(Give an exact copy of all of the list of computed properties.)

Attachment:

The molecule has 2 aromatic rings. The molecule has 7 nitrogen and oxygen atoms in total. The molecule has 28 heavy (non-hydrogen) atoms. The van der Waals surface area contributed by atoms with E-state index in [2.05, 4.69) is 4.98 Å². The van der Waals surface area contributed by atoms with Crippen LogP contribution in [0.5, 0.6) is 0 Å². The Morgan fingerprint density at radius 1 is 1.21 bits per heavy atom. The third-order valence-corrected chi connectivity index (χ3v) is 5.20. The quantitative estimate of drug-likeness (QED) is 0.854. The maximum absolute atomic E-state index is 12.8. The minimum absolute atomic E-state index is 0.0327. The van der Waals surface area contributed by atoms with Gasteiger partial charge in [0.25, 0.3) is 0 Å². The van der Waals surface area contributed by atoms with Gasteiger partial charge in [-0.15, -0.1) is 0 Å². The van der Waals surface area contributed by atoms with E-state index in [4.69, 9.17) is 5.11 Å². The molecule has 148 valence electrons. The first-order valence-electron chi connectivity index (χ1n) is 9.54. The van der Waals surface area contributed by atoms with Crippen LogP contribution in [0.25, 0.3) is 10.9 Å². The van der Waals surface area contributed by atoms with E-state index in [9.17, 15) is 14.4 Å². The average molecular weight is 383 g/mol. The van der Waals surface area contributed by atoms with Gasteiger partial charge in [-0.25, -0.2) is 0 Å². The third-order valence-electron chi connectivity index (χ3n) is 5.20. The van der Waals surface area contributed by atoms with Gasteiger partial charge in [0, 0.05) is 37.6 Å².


The molecule has 2 aromatic rings. The molecule has 7 nitrogen and oxygen atoms in total. The molecule has 28 heavy (non-hydrogen) atoms. The van der Waals surface area contributed by atoms with E-state index in [2.05, 4.69) is 4.98 Å². The van der Waals surface area contributed by atoms with Crippen LogP contribution in [0.5, 0.6) is 0 Å². The Morgan fingerprint density at radius 1 is 1.21 bits per heavy atom. The third-order valence-corrected chi connectivity index (χ3v) is 5.20. The quantitative estimate of drug-likeness (QED) is 0.854. The maximum absolute atomic E-state index is 12.8. The minimum absolute atomic E-state index is 0.0327. The van der Waals surface area contributed by atoms with Gasteiger partial charge in [0.25, 0.3) is 0 Å². The van der Waals surface area contributed by atoms with Gasteiger partial charge in [-0.15, -0.1) is 0 Å². The van der Waals surface area contributed by atoms with E-state index in [4.69, 9.17) is 5.11 Å². The molecule has 148 valence electrons. The first-order valence-electron chi connectivity index (χ1n) is 9.54. The van der Waals surface area contributed by atoms with Crippen LogP contribution in [0.25, 0.3) is 10.9 Å². The van der Waals surface area contributed by atoms with E-state index in [9.17, 15) is 14.4 Å². The average molecular weight is 383 g/mol. The van der Waals surface area contributed by atoms with Gasteiger partial charge in [-0.25, -0.2) is 0 Å². The third-order valence-electron chi connectivity index (χ3n) is 5.20. The van der Waals surface area contributed by atoms with Gasteiger partial charge in [0, 0.05) is 37.6 Å².